Covers Uncovered – Guest Post by Tamian Wood

 

I’d like to welcome back cover designer Tamian Wood.

#Bookcovers #Indiepublishing #cover design

Covers Uncovered.

You glance across a crowded room and lock eyes. You are inspired, beguiled. Suddenly, “love-at-first-sight,” makes sense and you feel the spark of a love affair blossoming with …

the BOOK of your dreams?…

Ok, that might be taking the metaphor a bit too far, but work with me on this. The ultimate goal of your books cover is to grab your reader’s attention and tell them in an instant, “Take me HOME, I’m just what you need! Pay no attention to all those other books, I’m the one!”

Think of it like your favourite little black dress that shows off your curves, and accentuates your …assets. 🙂

Let’s face it, there are really only two reasons to write a book. 1. To say you did, and 2. To sell it.

Unless you only wrote your book so your grandmother could read it, and your target audience is your crazy cousin Emma, Auntie Eileen and Uncle George, the cover does matter. Let me say that again, in case you missed it in all the humor — If you want to sell your book, your cover DOES matter, a LOT.

So, let’s assume you wrote your book to actually sell a few copies. The key then is that you must treat your writing as a business, your book as a product and the cover as its packaging. The cover is your most important marketing tool, and as such, must be properly packaged to be visually appealing to your target market.

A successfully designed book cover, like that little black dress, will convey the tone of your book, give hints about its content, and entice readers into actually picking up your product to read your meticulously written and diligently edited words. Metaphorically, you’ve just been asked out for a first date. Only then can your inner beauty be discovered.

Let’s have a look at some examples and see what they tell you about what’s under the covers…  (Ok, I’ll stop.)

Ponder on this cover package for a moment. What does the colour story tell you about what’s inside? It’s fresh, clean, green grass, blue sky. How does it make you feel? Cheerful, hopeful?

CommonHomeFlatLR

What’s under the cover, you ask? A letter from Pope Francis about caring for our common home, Earth.

The cover I created for the Pope’s Encyclical Letter is designed to make you think about our environment, ecology, and our children’s future. The fresh greens, calming blues and flesh tones are used intentionally to evoke a feeling of newness, and concepts of youth, growth, and springtime rebirth.

What about these next two. How do they make you feel?

 

 

The colour red in both of these images tells us they might be about death, but the fonts also tell us a story too. Notice that the bold modern font on The End Of Snow tells us that the story is based in modern day. If you zoom in close, you’ll also notice the texture of the font feels like a blizzard.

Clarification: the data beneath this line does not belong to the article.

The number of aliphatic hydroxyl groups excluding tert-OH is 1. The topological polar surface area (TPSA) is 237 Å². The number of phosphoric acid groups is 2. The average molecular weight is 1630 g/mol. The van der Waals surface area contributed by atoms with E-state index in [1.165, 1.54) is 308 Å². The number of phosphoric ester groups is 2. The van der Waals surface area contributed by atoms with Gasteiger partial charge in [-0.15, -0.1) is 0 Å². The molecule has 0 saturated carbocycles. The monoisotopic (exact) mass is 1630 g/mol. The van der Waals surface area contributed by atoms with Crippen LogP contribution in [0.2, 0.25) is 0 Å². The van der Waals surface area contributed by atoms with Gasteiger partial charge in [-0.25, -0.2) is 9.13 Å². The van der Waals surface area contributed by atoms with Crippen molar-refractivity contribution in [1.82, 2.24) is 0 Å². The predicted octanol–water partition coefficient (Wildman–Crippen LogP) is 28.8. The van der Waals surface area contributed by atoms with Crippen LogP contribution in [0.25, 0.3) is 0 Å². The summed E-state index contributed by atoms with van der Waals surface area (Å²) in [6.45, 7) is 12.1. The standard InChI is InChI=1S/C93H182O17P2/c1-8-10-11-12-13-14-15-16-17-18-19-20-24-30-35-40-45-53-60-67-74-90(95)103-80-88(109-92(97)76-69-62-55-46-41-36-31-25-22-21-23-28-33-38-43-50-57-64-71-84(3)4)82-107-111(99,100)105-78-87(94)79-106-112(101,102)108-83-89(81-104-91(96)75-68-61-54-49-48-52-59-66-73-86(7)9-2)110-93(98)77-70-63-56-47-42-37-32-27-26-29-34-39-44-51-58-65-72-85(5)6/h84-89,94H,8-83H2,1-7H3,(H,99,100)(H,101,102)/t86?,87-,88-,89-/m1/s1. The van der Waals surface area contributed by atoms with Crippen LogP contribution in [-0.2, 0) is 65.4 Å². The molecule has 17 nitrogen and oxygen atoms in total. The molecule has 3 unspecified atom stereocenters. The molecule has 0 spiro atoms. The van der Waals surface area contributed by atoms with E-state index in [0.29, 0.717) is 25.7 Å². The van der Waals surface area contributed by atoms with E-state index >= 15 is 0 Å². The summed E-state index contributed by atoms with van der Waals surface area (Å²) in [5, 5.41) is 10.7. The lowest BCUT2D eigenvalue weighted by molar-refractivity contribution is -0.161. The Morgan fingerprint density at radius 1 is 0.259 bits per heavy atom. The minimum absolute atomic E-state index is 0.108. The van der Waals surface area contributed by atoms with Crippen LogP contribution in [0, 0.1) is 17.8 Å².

With Rebel Nation, we can surmise from the font that it has something to do with history. The rebel flag also gives a historical clue… but why is there a modern day rifle site? Hmmm, intriguing.

In the case of these next two the softer font tells us this is a more feminine story. But what else can we discover about these two. Do they belong together? What clues tell you this?

Capture3

With a sequel, it’s important to have consistency in the overall look and feel from one book to the next so your readers (or searchers) will know these stories belong together. This is known as “branding.” Typically, the colour story will likely match and text treatment is usually similar.

 Book COver TW 1.PNG

 Notice the repeating elements. The spherical object at the top of the design space, the light source just below, the city-scape in the foreground, and the similar text treatment. All these elements let us know that these are part of a sequel.

Another important thing to note is that there should be a strong contrast between the text and the image behind so that your words are legible.

 Capture2

And, you should always keep in mind that the cover will be displayed on digital browsers at a thumbnail size, so it is important the elements are minimal. Including every detail from your story only serves to make your cover busy and confusing, and gives away too much, too soon. Remember our little black dress and keep it simple and classic.

One final little tid bit of advice I always give new authors is if you are beginning to write a book, start saving from day one so that when it’s complete, you’ll have a tidy little nest egg to invest in what it takes to make your product look professional.